Telephone triage nurses have a challenging job. Nurses are trained to assess from the second they lay eyes on a patient. A significant part of a head to toe assessment is the initial presentation - what the patient looks like at first glance. Are they awake? What is their skin tone? Do they appear in distress?

Nurses, especially experienced ones, often operate off "gut feelings " - the nagging feeling that something isn't right. This presents a challenge when assessing over the phone. When a patient calls and speaks to a triage nurse, the nurse first asks what the main complaint is. From there, he or she asks questions about the complaint while listening to cues from the patient that may point to other health issues. For example, if a patient calls in with a complaint of fatigue, and the nurse might pick up on shortness of breath or a cough which could be indicative of a breathing or cardiac issue. This assessment finding leads the nurse towards a more specific line of questioning.

So how do telephone triage nurses ensure all clinically pertinent information is addressed? Many organizations have triage protocols in place to ensure no significant assessment piece is missed. The protocols are developed and refined by clinical staff (i.e., physicians, nurses, nurse administrators, etc.) and are reviewed regularly to ensure the protocols are appropriate and follow current evidence-based practices.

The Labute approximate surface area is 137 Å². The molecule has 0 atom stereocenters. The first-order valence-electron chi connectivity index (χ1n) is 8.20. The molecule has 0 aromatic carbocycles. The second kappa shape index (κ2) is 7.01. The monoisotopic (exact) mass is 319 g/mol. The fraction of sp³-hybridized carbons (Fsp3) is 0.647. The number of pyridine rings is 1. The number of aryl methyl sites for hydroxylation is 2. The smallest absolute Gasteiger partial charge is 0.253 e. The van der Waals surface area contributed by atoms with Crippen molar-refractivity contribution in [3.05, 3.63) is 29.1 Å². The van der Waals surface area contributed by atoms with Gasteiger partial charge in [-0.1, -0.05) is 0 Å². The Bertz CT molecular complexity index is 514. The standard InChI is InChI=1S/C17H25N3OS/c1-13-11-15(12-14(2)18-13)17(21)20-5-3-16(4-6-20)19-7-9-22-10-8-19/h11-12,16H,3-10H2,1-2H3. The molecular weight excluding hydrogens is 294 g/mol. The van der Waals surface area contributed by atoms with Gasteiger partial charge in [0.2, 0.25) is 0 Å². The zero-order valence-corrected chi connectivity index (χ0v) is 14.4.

Responsible reporting is also a critical factor in ensuring the best telehealth is provided to patients. Any safety issues or adverse patient outcomes should be reviewed and remediated, and used as an opportunity for quality improvement. Since nurses are patient advocates, reporting safety and patient care concerns is critical.

Ongoing staff education for nurses should also take place. Ideally, case studies should be presented, and nurses should practice assessing and advising appropriately. Didactic and hands-on teaching should be components of staff nurse education.

Telephone triage nurses are crucial in the healthcare field- they help offload physicians and help patients avoid unnecessary office or ER visits. Keeping them clinically competent and up-to-date on various facets of the ever-changing world of healthcare is essential for positive patient care outcomes.

Amanda Bucceri Androus RN, BSN

Amanda Bucceri Androus RN, BSN

Amanda Bucceri Androus is a Registered Nurse from Sacramento, California. She graduated from California State University, Sacramento in 2000 with a bachelor's degree in nursing. She began her career working night shifts on a pediatric/ med-surg unit for six years, later transferring to a telemetry unit where she worked for four more years. She currently works as a charge nurse in a busy outpatient primary care department. In her spare time she likes to read, travel, write, and spend time with her husband and two children.
Amanda Bucceri Androus RN, BSN

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